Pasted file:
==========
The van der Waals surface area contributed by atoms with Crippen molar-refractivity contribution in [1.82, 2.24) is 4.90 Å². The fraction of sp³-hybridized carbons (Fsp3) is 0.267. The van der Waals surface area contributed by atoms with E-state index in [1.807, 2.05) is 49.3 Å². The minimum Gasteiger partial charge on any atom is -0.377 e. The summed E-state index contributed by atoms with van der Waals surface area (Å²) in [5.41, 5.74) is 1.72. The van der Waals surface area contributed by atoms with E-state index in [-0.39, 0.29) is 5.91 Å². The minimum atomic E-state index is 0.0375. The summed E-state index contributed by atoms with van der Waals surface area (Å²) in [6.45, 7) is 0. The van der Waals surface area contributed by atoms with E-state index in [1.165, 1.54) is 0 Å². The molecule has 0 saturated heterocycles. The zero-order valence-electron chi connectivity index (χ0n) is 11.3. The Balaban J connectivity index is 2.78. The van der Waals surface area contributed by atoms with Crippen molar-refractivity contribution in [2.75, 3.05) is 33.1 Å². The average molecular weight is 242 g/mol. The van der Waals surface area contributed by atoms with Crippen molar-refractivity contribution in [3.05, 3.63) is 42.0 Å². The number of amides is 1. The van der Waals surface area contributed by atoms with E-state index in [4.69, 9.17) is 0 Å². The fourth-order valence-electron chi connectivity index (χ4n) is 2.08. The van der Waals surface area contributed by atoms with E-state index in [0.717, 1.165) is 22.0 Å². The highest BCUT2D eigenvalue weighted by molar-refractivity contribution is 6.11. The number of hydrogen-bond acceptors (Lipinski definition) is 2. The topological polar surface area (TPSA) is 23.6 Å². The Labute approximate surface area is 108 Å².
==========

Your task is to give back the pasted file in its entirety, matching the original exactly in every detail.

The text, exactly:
The van der Waals surface area contributed by atoms with Crippen molar-refractivity contribution in [1.82, 2.24) is 4.90 Å². The fraction of sp³-hybridized carbons (Fsp3) is 0.267. The van der Waals surface area contributed by atoms with E-state index in [1.807, 2.05) is 49.3 Å². The minimum Gasteiger partial charge on any atom is -0.377 e. The summed E-state index contributed by atoms with van der Waals surface area (Å²) in [5.41, 5.74) is 1.72. The van der Waals surface area contributed by atoms with E-state index in [-0.39, 0.29) is 5.91 Å². The minimum atomic E-state index is 0.0375. The summed E-state index contributed by atoms with van der Waals surface area (Å²) in [6.45, 7) is 0. The van der Waals surface area contributed by atoms with E-state index in [1.165, 1.54) is 0 Å². The molecule has 0 saturated heterocycles. The zero-order valence-electron chi connectivity index (χ0n) is 11.3. The Balaban J connectivity index is 2.78. The van der Waals surface area contributed by atoms with Crippen molar-refractivity contribution in [2.75, 3.05) is 33.1 Å². The average molecular weight is 242 g/mol. The van der Waals surface area contributed by atoms with Crippen molar-refractivity contribution in [3.05, 3.63) is 42.0 Å². The number of amides is 1. The van der Waals surface area contributed by atoms with E-state index in [4.69, 9.17) is 0 Å². The fourth-order valence-electron chi connectivity index (χ4n) is 2.08. The van der Waals surface area contributed by atoms with E-state index in [0.717, 1.165) is 22.0 Å². The highest BCUT2D eigenvalue weighted by molar-refractivity contribution is 6.11. The number of hydrogen-bond acceptors (Lipinski definition) is 2. The topological polar surface area (TPSA) is 23.6 Å². The Labute approximate surface area is 108 Å².